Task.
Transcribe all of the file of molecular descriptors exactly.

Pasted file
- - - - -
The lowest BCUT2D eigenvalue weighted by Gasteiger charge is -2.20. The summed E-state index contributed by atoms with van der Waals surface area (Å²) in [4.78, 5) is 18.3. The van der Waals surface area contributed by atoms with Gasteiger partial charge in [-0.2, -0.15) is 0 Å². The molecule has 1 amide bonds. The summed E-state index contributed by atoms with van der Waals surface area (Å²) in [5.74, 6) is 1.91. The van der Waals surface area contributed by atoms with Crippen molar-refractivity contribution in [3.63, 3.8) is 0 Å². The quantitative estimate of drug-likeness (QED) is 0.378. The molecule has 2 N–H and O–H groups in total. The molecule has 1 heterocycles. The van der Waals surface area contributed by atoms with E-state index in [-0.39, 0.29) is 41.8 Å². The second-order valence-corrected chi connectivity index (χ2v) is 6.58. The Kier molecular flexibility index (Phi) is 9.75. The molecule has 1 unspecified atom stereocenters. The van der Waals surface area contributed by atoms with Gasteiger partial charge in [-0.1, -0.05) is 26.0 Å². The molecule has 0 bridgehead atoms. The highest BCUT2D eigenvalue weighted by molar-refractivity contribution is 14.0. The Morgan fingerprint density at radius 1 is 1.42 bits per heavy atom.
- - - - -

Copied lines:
The lowest BCUT2D eigenvalue weighted by Gasteiger charge is -2.20. The summed E-state index contributed by atoms with van der Waals surface area (Å²) in [4.78, 5) is 18.3. The van der Waals surface area contributed by atoms with Gasteiger partial charge in [-0.2, -0.15) is 0 Å². The molecule has 1 amide bonds. The summed E-state index contributed by atoms with van der Waals surface area (Å²) in [5.74, 6) is 1.91. The van der Waals surface area contributed by atoms with Crippen molar-refractivity contribution in [3.63, 3.8) is 0 Å². The quantitative estimate of drug-likeness (QED) is 0.378. The molecule has 2 N–H and O–H groups in total. The molecule has 1 heterocycles. The van der Waals surface area contributed by atoms with E-state index in [-0.39, 0.29) is 41.8 Å². The second-order valence-corrected chi connectivity index (χ2v) is 6.58. The Kier molecular flexibility index (Phi) is 9.75. The molecule has 1 unspecified atom stereocenters. The van der Waals surface area contributed by atoms with Gasteiger partial charge in [-0.1, -0.05) is 26.0 Å². The molecule has 0 bridgehead atoms. The highest BCUT2D eigenvalue weighted by molar-refractivity contribution is 14.0. The Morgan fingerprint density at radius 1 is 1.42 bits per heavy atom.